Connecting Scotland - evaluation: qualitative research - implementation and early impact

Findings of research with organisations who applied for digital devices, through the Connecting Scotland programme, to distribute to people that they support.

Key findings

Connecting Scotland is a unique and ground-breaking programme. It was set-up and implemented at the height of the pandemic in response to an immediate need for digital connectivity that is unprecedented. A programme of this nature has never been done before on this scale and the speed at which it was implemented, especially given the ongoing restrictions in place due to Covid-19, is impressive.

Application process and delivery of devices

The vast majority of applicants found the programme concept easy to understand, the opportunity to apply for funding was widely advertised, and the application process was described by most organisations as straightforward and reasonable. 77% of respondents to our survey found the process either easy or very easy, 20% found it neither easy nor difficult, and only 3% found it difficult. Furthermore, 96% of survey respondents indicated that adequate support was provided during the application process. Interviewees were similarly positive.

One area of frustration that was raised by a number of national organisations was that separate applications had to be submitted for each local authority area that they worked in. They reported that this created additional administration at both application stage and in relation to data collection and reporting. Others felt that the eligibility criteria for each round of funding could be widened, or removed altogether and be dependent on need only.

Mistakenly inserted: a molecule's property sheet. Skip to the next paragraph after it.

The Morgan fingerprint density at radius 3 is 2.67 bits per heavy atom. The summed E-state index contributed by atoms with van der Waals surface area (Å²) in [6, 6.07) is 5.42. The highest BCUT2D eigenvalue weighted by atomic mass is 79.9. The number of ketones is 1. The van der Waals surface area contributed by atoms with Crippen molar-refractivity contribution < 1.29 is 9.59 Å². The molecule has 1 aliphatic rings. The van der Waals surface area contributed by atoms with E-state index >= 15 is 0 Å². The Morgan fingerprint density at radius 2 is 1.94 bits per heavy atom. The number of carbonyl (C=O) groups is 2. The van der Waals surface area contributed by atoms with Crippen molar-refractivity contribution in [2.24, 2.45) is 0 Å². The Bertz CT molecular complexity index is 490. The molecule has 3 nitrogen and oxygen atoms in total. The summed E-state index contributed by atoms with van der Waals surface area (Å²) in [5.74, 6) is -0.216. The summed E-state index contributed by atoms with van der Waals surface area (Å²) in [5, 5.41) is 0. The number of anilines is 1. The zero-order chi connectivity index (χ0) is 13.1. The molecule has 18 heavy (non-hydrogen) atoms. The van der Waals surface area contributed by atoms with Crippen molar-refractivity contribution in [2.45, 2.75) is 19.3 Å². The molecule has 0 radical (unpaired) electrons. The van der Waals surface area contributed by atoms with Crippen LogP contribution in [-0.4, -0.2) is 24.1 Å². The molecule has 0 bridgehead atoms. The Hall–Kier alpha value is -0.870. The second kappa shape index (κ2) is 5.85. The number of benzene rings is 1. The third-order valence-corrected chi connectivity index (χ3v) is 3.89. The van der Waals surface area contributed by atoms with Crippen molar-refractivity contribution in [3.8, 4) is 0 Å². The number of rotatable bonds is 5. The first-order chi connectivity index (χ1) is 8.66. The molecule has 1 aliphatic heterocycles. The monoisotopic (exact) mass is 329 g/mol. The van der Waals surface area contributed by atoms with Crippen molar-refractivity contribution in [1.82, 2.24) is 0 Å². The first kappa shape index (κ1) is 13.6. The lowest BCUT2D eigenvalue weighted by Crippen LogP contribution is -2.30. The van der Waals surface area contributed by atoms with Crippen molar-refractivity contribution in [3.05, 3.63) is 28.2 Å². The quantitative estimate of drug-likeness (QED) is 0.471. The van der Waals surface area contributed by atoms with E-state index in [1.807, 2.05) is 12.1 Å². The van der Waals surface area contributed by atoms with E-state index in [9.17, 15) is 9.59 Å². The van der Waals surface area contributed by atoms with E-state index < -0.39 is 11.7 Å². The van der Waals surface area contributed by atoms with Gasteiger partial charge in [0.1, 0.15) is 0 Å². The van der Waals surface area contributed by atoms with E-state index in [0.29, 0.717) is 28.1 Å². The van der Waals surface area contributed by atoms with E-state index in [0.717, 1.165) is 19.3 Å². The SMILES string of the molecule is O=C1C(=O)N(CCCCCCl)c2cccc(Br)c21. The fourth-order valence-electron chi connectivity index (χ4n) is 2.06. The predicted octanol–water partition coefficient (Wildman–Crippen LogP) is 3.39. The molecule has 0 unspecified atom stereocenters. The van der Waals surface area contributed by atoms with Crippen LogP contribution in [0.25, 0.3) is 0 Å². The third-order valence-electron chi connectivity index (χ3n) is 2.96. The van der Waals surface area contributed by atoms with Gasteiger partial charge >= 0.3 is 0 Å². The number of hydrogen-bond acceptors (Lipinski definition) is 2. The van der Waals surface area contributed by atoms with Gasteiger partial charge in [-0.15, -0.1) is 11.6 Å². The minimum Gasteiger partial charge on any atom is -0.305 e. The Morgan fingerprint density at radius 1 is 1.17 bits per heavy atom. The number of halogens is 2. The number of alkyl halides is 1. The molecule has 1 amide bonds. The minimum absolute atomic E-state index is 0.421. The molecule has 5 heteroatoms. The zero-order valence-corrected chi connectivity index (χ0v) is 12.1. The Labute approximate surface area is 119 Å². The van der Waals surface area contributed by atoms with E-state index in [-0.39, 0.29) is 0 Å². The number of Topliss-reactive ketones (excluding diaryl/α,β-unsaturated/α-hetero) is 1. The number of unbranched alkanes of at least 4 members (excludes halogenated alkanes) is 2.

While there some teething problems identified, related to delivery of devices, and the programme database, these were immediately picked up on by SCVO and as the programme has progressed, solutions have been found to address these. Programme managers continue to work on improvements and solutions to any challenges as these arise.

Digital Champions

A key component of the programme was the provision of support to service users who had received a device, through the appointment by funded organisations of digital champions. The vast majority of organisations were easily able to identify digital champions within their organisation. These were usually members of staff who were well-placed to take on this role – either because they had strong relationships with their local communities; had good IT skills; or worked directly with service users who were eligible to receive devices through the programme. Some digital champions were other types of staff who were unable to carry out their usual job due to COVID-19 restrictions.

SCVO data shows that for 36,000 devices issued, some 3000 digital champions have been trained to date. This number is far lower than expected and low relative to the number of devices issued and SCVO is keen to ensure that projects do not provide devices to people without adequate support. However, the actual number of digital champions may be higher than this as it is unknown how many did not take part in the training offered.

The training provided by SCVO through the Mhor Collective was generally felt to be comprehensive and as the programme progressed, a range of different training opportunities were offered to enable Digital Champions to develop their skills.

The main concern raised with regards to Digital Champions relates to the sustainability of the model which relies on the goodwill of organisations to identify, recruit, and dedicate time to the digital champion role. Some interviewees raised concerns about the amount of in-kind staff time that had to be dedicated to the programme, either through the digital champion role, or in relation to management and administration. This is at the heart of one of the key considerations for the future sustainability of the programme.

Identifying and supporting participants